As other noble Lords have said, convinced of this need, successive Governments have strongly encouraged housing associations to develop affordable housing. A key element in this development has been mixed public and private finance. My noble friend Lady Ford spoke of this. This mixed funding rests on three vital pillars. The first is the existence of housing benefit, to which the noble Lord, Lord Best, referred and which underpins the cash flow of housing associations. Housing benefit makes up 65 per cent of housing association rental income. Cutting housing benefit will affect the very people identified in the longitudinal study who need assisted housing to improve their life chances. This particularly affects London, as the noble Lord, Lord Best, explained. The second is the assumption that house prices will continue to rise. The third is the existence of a properly resourced regulator.
By ensuring that the risks of poor governance and financial failure are minimised, private finance has been introduced at levels that would otherwise have been impossible and at rates well below those available to many commercial developers. Indeed, recent figures indicate that private finance has overhauled public money as the primary source of accumulated finance. However, two recent events have occurred to upset this mixed financing arrangement. First, the banking crisis has led to large falls in lending. The second event is political. Before 2007, the regulation and management of the funds was in the hands of the Housing Corporation. In 2007 it was decided, quite rightly, that the private sector would have more confidence in the regulation if the two were split. An effective regulatory regime has been a key element in enabling the housing associations to lever-in private finance at rates well below those prevailing for the private sector.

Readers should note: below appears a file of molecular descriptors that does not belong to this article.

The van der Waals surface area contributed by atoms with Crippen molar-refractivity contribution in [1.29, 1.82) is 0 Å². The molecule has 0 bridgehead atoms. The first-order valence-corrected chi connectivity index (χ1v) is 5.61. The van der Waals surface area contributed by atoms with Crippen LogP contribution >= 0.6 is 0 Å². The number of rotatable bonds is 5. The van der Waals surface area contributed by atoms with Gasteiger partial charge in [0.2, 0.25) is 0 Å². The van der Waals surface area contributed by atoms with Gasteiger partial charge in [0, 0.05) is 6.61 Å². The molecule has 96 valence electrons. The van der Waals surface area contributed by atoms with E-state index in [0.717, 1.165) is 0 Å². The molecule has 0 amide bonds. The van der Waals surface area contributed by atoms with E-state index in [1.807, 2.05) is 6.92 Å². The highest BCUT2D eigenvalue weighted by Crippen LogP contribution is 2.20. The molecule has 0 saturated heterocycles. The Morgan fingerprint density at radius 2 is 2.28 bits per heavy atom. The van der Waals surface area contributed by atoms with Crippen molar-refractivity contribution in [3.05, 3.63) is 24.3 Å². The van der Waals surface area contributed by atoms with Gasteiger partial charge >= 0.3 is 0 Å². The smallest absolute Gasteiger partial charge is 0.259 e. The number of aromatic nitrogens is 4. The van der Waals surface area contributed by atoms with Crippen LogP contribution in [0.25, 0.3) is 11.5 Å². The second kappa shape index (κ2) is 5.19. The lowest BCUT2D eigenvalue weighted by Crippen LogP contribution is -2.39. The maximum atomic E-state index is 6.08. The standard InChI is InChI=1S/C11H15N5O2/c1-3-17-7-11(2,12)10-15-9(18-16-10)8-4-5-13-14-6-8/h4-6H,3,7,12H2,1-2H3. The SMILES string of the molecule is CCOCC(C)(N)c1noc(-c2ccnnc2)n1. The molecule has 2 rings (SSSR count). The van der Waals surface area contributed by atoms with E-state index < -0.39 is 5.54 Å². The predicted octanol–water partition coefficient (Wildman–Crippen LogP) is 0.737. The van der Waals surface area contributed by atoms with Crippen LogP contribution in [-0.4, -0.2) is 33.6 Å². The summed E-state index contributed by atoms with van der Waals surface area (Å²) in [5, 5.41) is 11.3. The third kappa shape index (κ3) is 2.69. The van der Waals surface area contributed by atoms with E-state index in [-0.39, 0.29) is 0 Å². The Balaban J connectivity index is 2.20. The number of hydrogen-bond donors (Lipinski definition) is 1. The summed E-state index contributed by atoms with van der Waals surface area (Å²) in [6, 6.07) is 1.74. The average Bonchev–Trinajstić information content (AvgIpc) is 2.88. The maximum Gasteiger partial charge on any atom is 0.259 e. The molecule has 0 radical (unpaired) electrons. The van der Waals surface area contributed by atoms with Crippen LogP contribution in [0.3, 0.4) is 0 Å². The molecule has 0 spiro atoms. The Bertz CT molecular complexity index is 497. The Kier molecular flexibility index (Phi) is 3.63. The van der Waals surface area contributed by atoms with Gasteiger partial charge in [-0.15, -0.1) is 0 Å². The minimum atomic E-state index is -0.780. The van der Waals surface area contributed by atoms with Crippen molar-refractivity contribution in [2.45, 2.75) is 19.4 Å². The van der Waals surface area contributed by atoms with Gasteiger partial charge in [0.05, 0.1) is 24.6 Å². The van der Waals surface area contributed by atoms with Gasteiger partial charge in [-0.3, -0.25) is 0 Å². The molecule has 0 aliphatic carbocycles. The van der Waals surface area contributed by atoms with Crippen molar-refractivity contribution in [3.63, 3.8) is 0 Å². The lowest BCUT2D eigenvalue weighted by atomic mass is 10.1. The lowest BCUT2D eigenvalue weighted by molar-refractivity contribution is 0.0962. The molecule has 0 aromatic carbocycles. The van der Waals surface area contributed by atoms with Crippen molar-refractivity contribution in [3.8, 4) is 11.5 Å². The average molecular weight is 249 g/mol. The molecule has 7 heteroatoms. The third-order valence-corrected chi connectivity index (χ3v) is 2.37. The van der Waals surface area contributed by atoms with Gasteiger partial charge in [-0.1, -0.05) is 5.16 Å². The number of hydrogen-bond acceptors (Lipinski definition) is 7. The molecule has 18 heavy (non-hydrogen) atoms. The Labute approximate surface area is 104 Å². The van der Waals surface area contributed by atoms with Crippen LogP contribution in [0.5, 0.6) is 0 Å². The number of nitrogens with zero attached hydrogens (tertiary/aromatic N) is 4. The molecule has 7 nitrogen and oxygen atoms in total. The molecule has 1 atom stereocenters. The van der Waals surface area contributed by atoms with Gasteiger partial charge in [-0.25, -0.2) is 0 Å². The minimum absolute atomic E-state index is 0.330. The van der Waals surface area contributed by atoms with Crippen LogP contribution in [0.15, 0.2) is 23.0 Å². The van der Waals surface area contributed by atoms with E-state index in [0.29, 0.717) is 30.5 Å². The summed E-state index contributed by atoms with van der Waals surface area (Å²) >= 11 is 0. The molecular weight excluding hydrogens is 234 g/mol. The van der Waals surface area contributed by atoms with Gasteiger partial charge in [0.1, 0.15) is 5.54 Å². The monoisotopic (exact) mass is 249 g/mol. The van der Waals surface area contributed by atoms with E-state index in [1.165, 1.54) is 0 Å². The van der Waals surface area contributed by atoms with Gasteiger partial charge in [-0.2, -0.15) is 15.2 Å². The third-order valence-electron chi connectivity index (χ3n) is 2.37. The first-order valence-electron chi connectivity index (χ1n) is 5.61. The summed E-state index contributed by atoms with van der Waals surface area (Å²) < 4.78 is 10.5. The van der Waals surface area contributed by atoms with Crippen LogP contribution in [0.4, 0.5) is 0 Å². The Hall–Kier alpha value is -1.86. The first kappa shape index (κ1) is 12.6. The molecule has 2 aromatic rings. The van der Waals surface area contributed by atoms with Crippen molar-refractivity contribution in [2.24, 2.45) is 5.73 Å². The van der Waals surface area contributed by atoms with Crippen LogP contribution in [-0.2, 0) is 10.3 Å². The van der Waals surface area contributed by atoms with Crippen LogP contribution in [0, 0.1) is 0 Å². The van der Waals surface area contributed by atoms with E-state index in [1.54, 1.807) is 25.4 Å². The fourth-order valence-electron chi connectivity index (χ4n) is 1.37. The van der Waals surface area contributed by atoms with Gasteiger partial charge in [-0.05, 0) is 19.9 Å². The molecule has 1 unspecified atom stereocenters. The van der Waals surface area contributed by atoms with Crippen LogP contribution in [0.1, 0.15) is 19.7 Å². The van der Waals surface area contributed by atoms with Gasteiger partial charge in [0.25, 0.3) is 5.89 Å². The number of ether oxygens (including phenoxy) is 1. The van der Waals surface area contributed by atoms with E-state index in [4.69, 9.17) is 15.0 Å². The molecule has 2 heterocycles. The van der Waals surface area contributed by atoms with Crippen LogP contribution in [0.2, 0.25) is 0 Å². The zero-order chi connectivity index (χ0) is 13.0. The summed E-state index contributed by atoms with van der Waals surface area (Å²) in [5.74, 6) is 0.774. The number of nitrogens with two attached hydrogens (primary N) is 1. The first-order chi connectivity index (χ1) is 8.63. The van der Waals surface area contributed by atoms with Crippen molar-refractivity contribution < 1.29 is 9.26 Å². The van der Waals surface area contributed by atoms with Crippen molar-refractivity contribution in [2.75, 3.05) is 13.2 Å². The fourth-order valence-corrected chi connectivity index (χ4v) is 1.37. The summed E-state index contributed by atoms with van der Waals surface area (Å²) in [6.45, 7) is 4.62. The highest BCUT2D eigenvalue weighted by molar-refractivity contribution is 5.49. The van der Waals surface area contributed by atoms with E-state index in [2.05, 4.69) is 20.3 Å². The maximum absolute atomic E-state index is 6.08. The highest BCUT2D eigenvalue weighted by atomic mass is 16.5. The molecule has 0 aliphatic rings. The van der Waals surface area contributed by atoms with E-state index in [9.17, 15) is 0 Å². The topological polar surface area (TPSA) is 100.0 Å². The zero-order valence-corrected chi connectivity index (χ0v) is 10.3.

The Housing and Regeneration Act 2008 established the new regulatory authority, the Tenant Services Authority. While in opposition, the Conservatives announced that in their view the TSA should be abolished. Indeed, shortly after he was appointed, the Housing Minister told the press that the TSA was "toast". Obviously the coalition has not yet got the hang of joined-up government because, two days earlier, the Chief Secretary to the Treasury said that such a decision would be "precipitate". Without arm's length independent and thorough regulation it will be the funding from the private sector that will be toast, especially in these difficult times.
Obviously the coalition Government are not a listening Government. If they were, the Housing Minister would have heard the policy director of the Chartered Institute of Housing say that lenders, landlords and tenants all believe that the TSA is doing a good job. Perhaps in contrast to my noble friend Lord Sawyer and the noble Lord, Lord Best, I think that continuity is important for the private sector. The need for regulation does not necessarily change from one Government to another. Will the Minister take this opportunity to clarify the future of the TSA? I ask him please not to say, "You'll have to wait for the autumn spending review", because business does not stop and wait for Ministers. The funding will either go elsewhere or the uncertainty will serve to increase lending rates and reduce the willingness to support present rates of leverage.
The coalition agreement says that the Government,
"will maintain the goal of ending child poverty in the UK by 2020".
The longitudinal studies show that child poverty and poor life chances are passed on from generation to generation. An essential part in breaking that link is affordable housing. Ministers say that they recognise that, but these are fine words; it is actions that matter. What exactly will the Government do to ensure that there is sufficient affordable housing to achieve their objective of eradicating child poverty by 2020?